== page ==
I had some hard time getting Tensorflow with GPU support and OpenAI Gym at the same time working on an AWS EC2 instance, and it seems like I’m in good company. For some time I used NVIDIA-Docker for this but as much as I love Docker, depending on special access to the (NVIDIA) GPU drivers, took away some of the biggest advantages when using Docker, at least for my use cases. Running OpenAI Gym in a normal container, exposing some port to the outside and running agents/neural nets etc. elsewhere seems like a really promising approach and I’m looking forward to it being ready.
There are good explanations on how to get Tensorflow with CUDA going, those were pretty helpful to me. However I suppose they were mostly concerned with supervised learning. If you want to run certain OpenAI Gym environments headless on a server, you have to provide an X-server to them, even when you don’t want to render a video. You can use a virtual framebuffer like xvfb for this, it works fine. But I never could getting it to work with GLX support. Also other solutions like X-Dummy failed. The problem is, that there’s no way to keep NVIDIA from installing OpenGl-libs, when using packages from some repo (which most of the tutorials do, because it’s way more convenient). Finally this comment by pemami4911 in a github issue pointed me into the right direction. Since many people seem to run into the same problems, maybe the following will spare you some trouble.
I’m using Python 3 because it really annoys me, that everyone still uses Python 2.7 in the deep learning community. Also I’m using Ubuntu Ubuntu 16.04 LTS XENIAL XERUS because it’s released for ages (even the official Canonical AMI on AWS) and when spinning up a single new instance for computing just a few things, I don’t see why I would use Ubuntu 14.04, just because 16.04 is not among the three AMIs AWS offers to me first. But I think it should be no trouble to adapt this to other needs.
OT: I also recommend using the AWS CLI together with the oh-my-zsh AWS plugin, because zsh and especially oh-my-zsh is awesome.
Okay, let’s begin:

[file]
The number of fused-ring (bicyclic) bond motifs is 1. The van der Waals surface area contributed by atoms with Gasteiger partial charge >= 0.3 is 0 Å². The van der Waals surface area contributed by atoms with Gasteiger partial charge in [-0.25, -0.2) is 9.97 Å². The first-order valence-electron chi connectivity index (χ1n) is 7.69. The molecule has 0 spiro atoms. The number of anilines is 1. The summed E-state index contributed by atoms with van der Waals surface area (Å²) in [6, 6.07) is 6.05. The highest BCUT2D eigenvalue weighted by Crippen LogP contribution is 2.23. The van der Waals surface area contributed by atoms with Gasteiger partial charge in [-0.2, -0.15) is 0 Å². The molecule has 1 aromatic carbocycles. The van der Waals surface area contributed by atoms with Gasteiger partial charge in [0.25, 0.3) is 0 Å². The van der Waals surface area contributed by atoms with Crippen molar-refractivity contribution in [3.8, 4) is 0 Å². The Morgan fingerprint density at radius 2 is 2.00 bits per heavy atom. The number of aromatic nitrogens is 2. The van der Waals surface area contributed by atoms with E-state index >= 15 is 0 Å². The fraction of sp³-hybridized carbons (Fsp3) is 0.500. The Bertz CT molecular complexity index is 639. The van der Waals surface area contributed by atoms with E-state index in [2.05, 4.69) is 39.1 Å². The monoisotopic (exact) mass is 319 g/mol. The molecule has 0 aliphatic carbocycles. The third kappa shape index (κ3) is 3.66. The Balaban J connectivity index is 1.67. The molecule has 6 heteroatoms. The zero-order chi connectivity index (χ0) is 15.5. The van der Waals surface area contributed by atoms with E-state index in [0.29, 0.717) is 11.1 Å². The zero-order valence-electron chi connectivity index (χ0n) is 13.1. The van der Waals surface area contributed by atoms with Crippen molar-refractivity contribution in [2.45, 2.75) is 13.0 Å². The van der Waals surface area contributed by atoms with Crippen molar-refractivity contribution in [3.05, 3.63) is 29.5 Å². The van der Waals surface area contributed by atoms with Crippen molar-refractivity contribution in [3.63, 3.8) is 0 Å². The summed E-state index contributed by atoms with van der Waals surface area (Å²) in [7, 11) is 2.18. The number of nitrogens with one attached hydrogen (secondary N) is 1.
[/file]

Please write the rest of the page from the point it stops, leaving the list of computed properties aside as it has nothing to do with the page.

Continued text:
Go to https://cloud-images.ubuntu.com/locator/ec2/ and look for the Ubuntu 16.04 LST XENIAL XERUS hvm:ebs-ssd AMI from Canonical. For eu-central-1 it’s ami-8504fdea. Spin up a new EC2 GPU instance (g2.2xlarge will do) using that AMI (use a spot instance if you are as broke as me). I recommend using at least 20GB as root volume. SSH into your instance, username is ubuntu.
Let’s get some basics:
The Java stuff is for Bazel Google’s build tool we will use later for compiling Tensorflow. We will use openJDK but if you have to, you can also use the proprietary one from Oracle.
Also some kernel sources, compilers and other stuff:
As we are on it, let’s install Bazel right now:
Now curl or wget the right NVIDIA driver. For the GRID K520 GPU 367.57 should be the right choice (maybe Linus would it call the least wrong choice at most).
NVIDIA will clash with the nouveau driver so deactivate it:
Insert the following lines and save:
Update the initframs (basically functionality to mount your real rootfs, which has been outsourced from the kernel) and reboot:
Make the NVIDIA driver runfile executable and install the driver and reboot one more time, just to be sure.
IMPORTANT: In my experience xvfb will only work if you use the –no-opengl-files option!
Now wget CUDA 8.0. toolkid from NVIDIA
While downloading register at NVIDIA, download CUDNN 5 runtinme lib on your local machine and SCP it to the remot instance:
Now make the runfile executable and install CUDA but don’t install the driver. Also the –override option helps to prevent some annoying errors, which could happen.
IMPORTANT: Be sure to use the –no-opengl-libs option
Now open your .bashrc
and add the following lines:
If the SCP operation is complete, extract it to the right locations.
Reboot one more time:
Now git clone Tensorflow and start the configuration:
I used /usr/bin/python3.5 for the Python binary and /usr/local/lib/python3.5/dist-packages for the path, Cuda SDK 8.0, cudnn 5.1.5, compiled without cloud-support and OpenCL but with GPU support of course. Computing capabilities for the instance are are 3.0.
Okay, now we compile everything:
This will take some time. You could watch this video while you’re waiting:
Build the wheel:
If you want, you can use a virtual environment:
Installing OpenAI Gym is pretty straight forward, cause the people at OpenAI and all other contributers have done an amazing job (: Sometimes there are some problems with Box2D. If you want to be sure, follow the instructions below. We already installed Swig (we need 3.x before compiling Box2D). Git clone Pybox2d
Build and install it:
Installing OpenAI Gym should now be no trouble at all. We already installed most of the dependencies but I copy-pasted everything from their github instructions just to be sure:
Have fun (:
If you run into any troubles, just let me know. I’m always happy to help.